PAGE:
Guns, germs, Bitcoin and the antisocial right
By Paul Krugman
In February 2021 a deep freeze caused widespread power outages in Texas, leaving about 10 million Texans without electricity, in many cases for days. Hundreds died.
The biggest proximate cause of the crisis was disrupted production of natural gas, the state’s most important power source. After a 2011 freeze, federal regulators had urged Texas to require winterization of gas and electricity facilities. But it didn’t.
And for the most part it still hasn’t: So far, no winterization requirements have been placed on the politically powerful gas sector. Instead, Gov. Greg Abbott is hoping to secure the power grid by encouraging … bitcoin mining. This would supposedly reduce the risk of outages because Bitcoin’s huge electricity consumption would eventually expand the state’s generation capacity.
Yes, that’s as crazy as it sounds. But it fits a pattern. When confronted with problems that could easily be alleviated through cooperative action, the radical right-wingers who have taken over the Republican Party often turn instead to bizarre nonsolutions that appeal to their antisocial ideology. I’ll explain why I use that word in a minute.
First, let’s talk about the most obvious current example: COVID policy. In Florida, Gov. Ron DeSantis has tried to block just about every measure intended to limit the spread of the coronavirus; he and his officials have stopped just short of being explicitly anti-vaccine, but they have catered to the anti-vax fringe, with DeSantis even refusing to say whether he has received a booster shot.
They have, however, gone all in on antibody treatments that are far more expensive than vaccines, with DeSantis demanding that the Food and Drug Administration allow use of antibodies that, the FDA has found, don’t work against omicron.
Why support expensive, ineffective treatments while opposing measures that would help prevent severe illness in the first place? Well, consider a parallel that may not be immediately obvious but is actually quite close: school shootings.
Among major advanced nations, such shootings are an almost uniquely U.S. phenomenon. And while there may be multiple reasons America leads the world in massacres of schoolkids, we could surely mitigate the horror with common-sense measures like restrictions on gun sales, required background checks and a ban on privately owned assault weapons.
But no. Republicans want to expand access to guns and, in many states, protect students by arming schoolteachers.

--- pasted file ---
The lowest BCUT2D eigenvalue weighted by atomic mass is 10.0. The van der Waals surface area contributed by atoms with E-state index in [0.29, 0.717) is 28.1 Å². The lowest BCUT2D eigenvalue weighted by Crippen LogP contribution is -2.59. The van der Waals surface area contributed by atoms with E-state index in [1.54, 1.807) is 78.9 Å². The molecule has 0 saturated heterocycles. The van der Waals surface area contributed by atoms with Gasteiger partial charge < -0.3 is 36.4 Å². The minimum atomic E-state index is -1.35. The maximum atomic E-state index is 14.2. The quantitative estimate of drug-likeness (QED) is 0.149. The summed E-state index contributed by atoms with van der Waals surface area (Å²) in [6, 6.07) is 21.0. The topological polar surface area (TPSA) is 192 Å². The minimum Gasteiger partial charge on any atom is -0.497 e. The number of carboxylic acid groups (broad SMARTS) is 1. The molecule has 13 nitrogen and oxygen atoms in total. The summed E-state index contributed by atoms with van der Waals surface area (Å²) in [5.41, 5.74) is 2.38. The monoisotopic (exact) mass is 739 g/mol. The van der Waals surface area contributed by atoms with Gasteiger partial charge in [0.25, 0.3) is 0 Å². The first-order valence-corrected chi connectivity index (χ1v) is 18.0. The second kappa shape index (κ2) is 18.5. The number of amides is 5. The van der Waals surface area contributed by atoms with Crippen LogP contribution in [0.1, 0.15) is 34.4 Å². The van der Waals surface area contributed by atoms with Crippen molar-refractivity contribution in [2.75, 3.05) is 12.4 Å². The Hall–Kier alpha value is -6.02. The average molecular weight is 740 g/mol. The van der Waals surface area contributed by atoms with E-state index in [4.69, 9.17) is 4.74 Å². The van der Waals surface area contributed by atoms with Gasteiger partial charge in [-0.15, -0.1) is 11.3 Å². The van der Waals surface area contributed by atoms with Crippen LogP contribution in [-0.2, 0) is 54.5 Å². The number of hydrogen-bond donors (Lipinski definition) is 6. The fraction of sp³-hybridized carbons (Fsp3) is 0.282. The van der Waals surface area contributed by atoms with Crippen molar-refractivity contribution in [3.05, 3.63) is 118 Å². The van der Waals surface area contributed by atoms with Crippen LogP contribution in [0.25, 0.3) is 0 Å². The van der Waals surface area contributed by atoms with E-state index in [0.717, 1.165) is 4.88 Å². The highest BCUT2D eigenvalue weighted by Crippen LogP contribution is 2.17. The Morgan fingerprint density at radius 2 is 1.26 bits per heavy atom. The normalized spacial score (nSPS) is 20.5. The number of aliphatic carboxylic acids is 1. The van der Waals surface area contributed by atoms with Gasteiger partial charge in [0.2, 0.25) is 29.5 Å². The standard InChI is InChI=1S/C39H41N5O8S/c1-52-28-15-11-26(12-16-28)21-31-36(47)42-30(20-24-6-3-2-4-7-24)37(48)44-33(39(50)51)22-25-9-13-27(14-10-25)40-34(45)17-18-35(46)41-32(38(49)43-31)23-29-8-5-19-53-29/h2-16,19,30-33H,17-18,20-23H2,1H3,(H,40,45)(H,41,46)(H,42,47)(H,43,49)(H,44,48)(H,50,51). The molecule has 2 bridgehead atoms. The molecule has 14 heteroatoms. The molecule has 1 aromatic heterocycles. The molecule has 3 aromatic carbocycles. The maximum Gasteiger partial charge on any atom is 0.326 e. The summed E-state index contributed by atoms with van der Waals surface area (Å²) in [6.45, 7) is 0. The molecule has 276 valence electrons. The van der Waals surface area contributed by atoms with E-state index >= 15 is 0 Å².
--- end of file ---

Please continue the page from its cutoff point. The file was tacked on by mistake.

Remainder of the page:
What do these examples have in common? As Thomas Hobbes could have told you, human beings can only flourish, can only avoid a state of nature in which lives are “nasty, brutish and short,” if they participate in a “commonwealth” — a society in which government takes on much of the responsibility for making life secure. Thus, we have law enforcement precisely so individuals don’t have to go around armed to protect themselves against other people’s violence.
Public health policy, if you think about it, reflects the same principle. Individuals can and should take responsibility for their own health, when they can; but the nature of infectious disease means that there is an essential role for collective action, whether it is public investment in clean water supplies or, yes, mask and vaccine mandates during a pandemic.
And you don’t have to be a socialist to recognize the need for regulation to maintain the reliability of essential aspects of the economy like electricity supply and the monetary system.
Which is why I’m calling the modern American right antisocial — because its members reject any policy that relies on social cooperation, and they want us to return instead to Hobbes’ dystopian state of nature. We won’t try to keep guns out of the hands of potential mass murderers; instead, we’ll rely on teacher-vigilantes to gun them down once the shooting has already started. We won’t try to limit the spread of infectious diseases; instead, we’ll tell people to take drugs that are expensive, ineffective or both after they’ve already gotten sick.
What about Bitcoin? I don’t think it’s even worth trying to make sense of Abbott’s tortured logic, why he imagines that promoting an environmentally destructive, energy-hogging industry will somehow make his state’s electricity supply more reliable. (An energy grid overloaded by crypto mining helped set off the recent crisis in Kazakhstan.)
A better question is why Republicans have become fanatics about cryptocurrency, to the extent that one Senate candidate has defined his position as being “pro-God, pro-family, pro-Bitcoin.” The answer, I’d argue, is that Bitcoin plays into a fantasy of self-sufficient individualism, of protecting your family with your personal AR-15, treating your COVID with an anti-parasite drug or urine and managing your financial affairs with privately created money, untainted by institutions like governments or banks.
In the end, none of this will work. Government exists for a reason. But the right’s constant attacks on essential government functions will take a toll, making all of our lives nastier, more brutish and shorter.